Last week, Nathan did a great job covering the potential candidates for the Padres third overall pick, including commentary on all five of the top consensus prospects, Hunter Greene, Kyle Wright, Brendan McKay, MacKenzie Gore, and Royce Lewis.
All of them sound pretty good to me, but given who’s likely to be there, I think I’m leaning toward Gore or Lewis. Anyway, if you’ve read Nathan’s post or anything from sites like Baseball America, then you have a pretty good handle on all of the obvious candidates. What’s going to happen in the rest of the Padres draft, though? Well, shoot, who knows, but here are some things to look for.
The First Pick Shocker
Actually, before we hit the rest of the draft, let’s consider the improbable: what if the Padres go outside that conventional top five with their first pick at no. 3? There’s nothing to indicate that it will happen, and usually teams at the top of the draft want top-of-the-draft talent. But the Padres have zagged before a time or two, so there’s always a non-zero chance. It’d likely be a maneuver to save some money early to go over slot at pick no. 39 or later on, but there’s also the possibility the Padres just like somebody better than the conventional names, depending on who’s on the board. Some potential candidates here are outfielder Heliot Ramos (more on him later), high school righty Shane Baz, or fast-rising junior college righty Nate Pearson.
Alright, here are some overall trends (and some specific players) to look for beyond the first pick.
The Tall Pitchers
Somewhere deep in the Padres Public vault, I’ve written about the Padres obsession with tall pitchers. In 2016, they drafted six different pitchers six-foot-five or taller, including a couple of guys standing 6′ 8”. Back in 2015, they drafted seven players in this group. Maybe obsessed is a bit much, but it’s clear that the Padres, like a number of teams, dig themselves a tall pitcher.
As far as some specific names, if high school lefty Trevor Rogers falls to the Padres second pick, 39 overall, he could be in play there. According to Baseball America, he’s old for his class but showed good, easy mid-90s velocity last summer. The velo and performance has been down some this year, but he’s intriguing for all the obvious reasons.
Six-foot-five Hans Crouse, “the most electric arm in this year’s draft,” per BA, might make even more sense. A high school righty from California, he frequently works in the high 90s but has some work-in-progress off-speed stuff and a sketchy delivery. He did do a couple of Johnny Cueto shimmies in the video I watched, so he’s also got that going for him. (The breaking ball looked pretty filthy, too.)
High Schooler Michael Mercado is 6-foot-5, with a good, well-rounded repertoire, and he’s from San Diego. Obvious possibility. Beyond the earlier picks, though, don’t be surprised to see some taller pitcher snagged later in the draft. There’s a 6-foot-8, 250 pound junior college guy named Liam Jenkins, ranked near the bottom of Baseball America’s top 500, who’d make plenty of sense at some point (he threw this nasty breaking ball recently). The draft is littered with tall pitchers, in fact, so be on the look-out for them anywhere.
The Athletic Up-The-Middle Player
The Padres really haven’t drafted as many of these guys as you’d think, especially early in the draft, where they’ve instead stacked pitcher after pitcher. Still, based on the organization’s non-stop interest in young international players of this ilk, it wouldn’t be surprising to see the Padres stock up on them this week.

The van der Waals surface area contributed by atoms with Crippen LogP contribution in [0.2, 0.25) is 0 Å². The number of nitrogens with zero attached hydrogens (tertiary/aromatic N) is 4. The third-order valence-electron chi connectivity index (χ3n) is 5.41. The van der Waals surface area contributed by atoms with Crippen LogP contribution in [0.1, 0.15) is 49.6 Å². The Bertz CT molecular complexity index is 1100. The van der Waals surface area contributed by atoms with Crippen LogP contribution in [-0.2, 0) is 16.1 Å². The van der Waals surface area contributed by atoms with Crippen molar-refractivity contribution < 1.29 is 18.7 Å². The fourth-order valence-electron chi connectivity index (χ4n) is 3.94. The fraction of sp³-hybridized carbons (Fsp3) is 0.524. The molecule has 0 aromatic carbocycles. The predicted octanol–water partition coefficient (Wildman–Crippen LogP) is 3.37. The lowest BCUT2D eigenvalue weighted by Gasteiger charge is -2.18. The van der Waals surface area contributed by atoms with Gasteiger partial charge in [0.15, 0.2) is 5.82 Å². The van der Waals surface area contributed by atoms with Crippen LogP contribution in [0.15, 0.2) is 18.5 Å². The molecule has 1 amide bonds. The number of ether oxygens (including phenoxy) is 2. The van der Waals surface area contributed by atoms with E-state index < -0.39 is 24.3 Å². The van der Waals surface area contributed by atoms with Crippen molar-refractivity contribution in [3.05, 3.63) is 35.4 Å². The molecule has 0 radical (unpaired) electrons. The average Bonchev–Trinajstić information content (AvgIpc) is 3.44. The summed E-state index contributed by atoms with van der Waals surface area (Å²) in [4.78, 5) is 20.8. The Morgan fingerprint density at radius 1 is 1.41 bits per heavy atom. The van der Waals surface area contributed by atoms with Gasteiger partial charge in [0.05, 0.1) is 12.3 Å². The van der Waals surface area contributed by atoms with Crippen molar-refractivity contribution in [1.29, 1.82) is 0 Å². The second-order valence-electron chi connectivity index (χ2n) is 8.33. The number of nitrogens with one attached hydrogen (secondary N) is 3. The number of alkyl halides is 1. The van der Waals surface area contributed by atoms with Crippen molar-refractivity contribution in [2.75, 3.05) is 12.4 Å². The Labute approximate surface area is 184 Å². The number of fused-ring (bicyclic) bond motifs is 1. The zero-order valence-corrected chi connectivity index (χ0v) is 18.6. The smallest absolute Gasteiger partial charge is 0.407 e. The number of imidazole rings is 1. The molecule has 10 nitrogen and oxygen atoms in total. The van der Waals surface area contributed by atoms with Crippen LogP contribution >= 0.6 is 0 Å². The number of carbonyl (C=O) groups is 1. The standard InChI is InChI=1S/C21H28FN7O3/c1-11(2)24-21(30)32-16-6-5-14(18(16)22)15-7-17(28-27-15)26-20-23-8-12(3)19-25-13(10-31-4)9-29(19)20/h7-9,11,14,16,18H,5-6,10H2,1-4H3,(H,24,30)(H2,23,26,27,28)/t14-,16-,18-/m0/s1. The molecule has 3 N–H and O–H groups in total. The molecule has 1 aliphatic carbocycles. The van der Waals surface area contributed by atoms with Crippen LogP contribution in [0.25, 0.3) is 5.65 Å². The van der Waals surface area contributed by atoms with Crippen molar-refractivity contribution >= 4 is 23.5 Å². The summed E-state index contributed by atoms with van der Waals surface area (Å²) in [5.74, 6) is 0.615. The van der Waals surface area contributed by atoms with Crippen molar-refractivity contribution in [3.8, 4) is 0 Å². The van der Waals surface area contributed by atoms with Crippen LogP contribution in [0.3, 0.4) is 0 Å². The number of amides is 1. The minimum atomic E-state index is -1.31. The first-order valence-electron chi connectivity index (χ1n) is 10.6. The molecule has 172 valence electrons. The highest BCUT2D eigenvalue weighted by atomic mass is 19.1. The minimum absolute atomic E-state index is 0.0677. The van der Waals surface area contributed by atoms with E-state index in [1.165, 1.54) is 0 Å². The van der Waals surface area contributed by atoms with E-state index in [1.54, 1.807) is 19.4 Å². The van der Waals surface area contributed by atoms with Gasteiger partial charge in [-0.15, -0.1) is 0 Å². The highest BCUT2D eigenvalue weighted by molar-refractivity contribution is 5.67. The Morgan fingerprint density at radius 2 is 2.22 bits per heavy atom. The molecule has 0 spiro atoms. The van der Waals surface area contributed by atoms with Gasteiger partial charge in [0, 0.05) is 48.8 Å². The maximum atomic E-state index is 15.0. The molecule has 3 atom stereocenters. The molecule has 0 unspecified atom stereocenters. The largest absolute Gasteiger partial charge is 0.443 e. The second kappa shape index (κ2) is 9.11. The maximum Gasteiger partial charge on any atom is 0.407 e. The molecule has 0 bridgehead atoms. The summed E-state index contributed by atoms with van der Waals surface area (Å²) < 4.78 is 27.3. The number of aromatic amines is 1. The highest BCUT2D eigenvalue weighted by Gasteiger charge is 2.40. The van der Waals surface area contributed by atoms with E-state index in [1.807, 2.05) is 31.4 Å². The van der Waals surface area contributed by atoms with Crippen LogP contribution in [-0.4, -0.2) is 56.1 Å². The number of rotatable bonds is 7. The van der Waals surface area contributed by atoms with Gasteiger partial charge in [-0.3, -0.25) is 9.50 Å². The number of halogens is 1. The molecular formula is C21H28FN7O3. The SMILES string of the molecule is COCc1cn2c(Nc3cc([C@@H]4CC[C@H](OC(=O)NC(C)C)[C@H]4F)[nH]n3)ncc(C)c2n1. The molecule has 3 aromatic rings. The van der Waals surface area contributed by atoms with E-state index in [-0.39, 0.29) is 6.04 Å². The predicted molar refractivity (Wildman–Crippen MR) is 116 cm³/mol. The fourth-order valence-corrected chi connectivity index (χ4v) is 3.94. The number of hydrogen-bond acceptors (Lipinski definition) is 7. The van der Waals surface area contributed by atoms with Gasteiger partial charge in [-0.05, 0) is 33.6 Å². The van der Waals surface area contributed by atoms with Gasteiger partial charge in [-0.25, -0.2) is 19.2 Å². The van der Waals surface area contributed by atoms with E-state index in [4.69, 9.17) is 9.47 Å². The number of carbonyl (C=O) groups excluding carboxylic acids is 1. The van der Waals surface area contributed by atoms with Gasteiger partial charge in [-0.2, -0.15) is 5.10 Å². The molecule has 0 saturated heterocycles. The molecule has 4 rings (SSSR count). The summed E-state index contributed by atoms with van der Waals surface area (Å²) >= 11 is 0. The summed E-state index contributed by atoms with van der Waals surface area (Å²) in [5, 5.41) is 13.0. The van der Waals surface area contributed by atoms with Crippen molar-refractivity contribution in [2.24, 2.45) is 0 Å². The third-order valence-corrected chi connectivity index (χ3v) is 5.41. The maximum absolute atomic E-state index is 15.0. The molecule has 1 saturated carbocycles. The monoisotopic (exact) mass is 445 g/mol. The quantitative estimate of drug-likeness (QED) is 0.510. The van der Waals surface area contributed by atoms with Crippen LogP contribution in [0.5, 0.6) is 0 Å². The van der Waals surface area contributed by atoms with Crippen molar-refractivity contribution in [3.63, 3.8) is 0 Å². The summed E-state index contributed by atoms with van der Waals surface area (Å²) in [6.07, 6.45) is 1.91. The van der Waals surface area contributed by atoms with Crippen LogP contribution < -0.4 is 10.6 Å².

Heliot Ramos, a high school outfielder from Puerto Rico, kind of jumps of the page. Discussed on a recent East Village Times podcast by Baseball America’s Hudson Belinsky, Ramos has a Michael Gettys-like scouting report. He’s got all the tools, but the big question is going to be how the bat plays against professional pitching. If he’s available at 39 (he probably won’t be), you’d have to think the Padres will be players.
High school shortstop Nick Allen is undersized at just 5′ 8,” but he offers promising tools, and he’s from San Diego. Another shortstop, Brady McConnell, a Florida high schooler with a strong commitment to the University of Florida, feels like another good project the Padres might want to take on, but he’ll be expensive. Mark Vientos, another shortstop from a Florida high school, profiles more as a third baseman long term but has the loud tools the Padres covet. Like the Tall Pitcher, athletic dudes who play shortstop and center field are common draft fodder, and expect the Padres to grab at least a few of them.
The Jason Delay
Should you base your interest in a draft-eligible prospect on a single gif? Probably not, but you shouldn’t drink soda either.
— Kyle Boddy (@drivelinebases) June 10, 2017
There’s good framing, and then there’s Jason Delay. Look at how quiet he is back there, and how he sticks the ball somewhere in the vicinity of the outside corner, subtly bringing it back toward the plate. After I saw that gif, I got wondering whether Delay, a senior from Vanderbilt, had a reputation as a good framer, and whether he was even a draft prospect at all. According to a Vandy baseball blog, he is indeed a noted framer, but he’s had some past struggles handling the pitching staff and blocking balls in the dirt. That post is a year and a half old, though.
Delay was drafted in the 11th round last year by the Giants, but he returned to Vanderbilt for his senior year. Baseball America has him ranked 257th on their big board, noting his excellent pitch framing, but also that he’s good at both handling a pitching staff and blocking balls in the dirt (he also has a plus arm/transfer). The bat’s a big question mark, as he’s only hit .272/.354/.379 over his college career. Delay is kind of Hedges-lite, so he could pique the Padres interest toward the back of the top 10 rounds. Being a senior, he also could come cheap if money needs to be saved somewhere.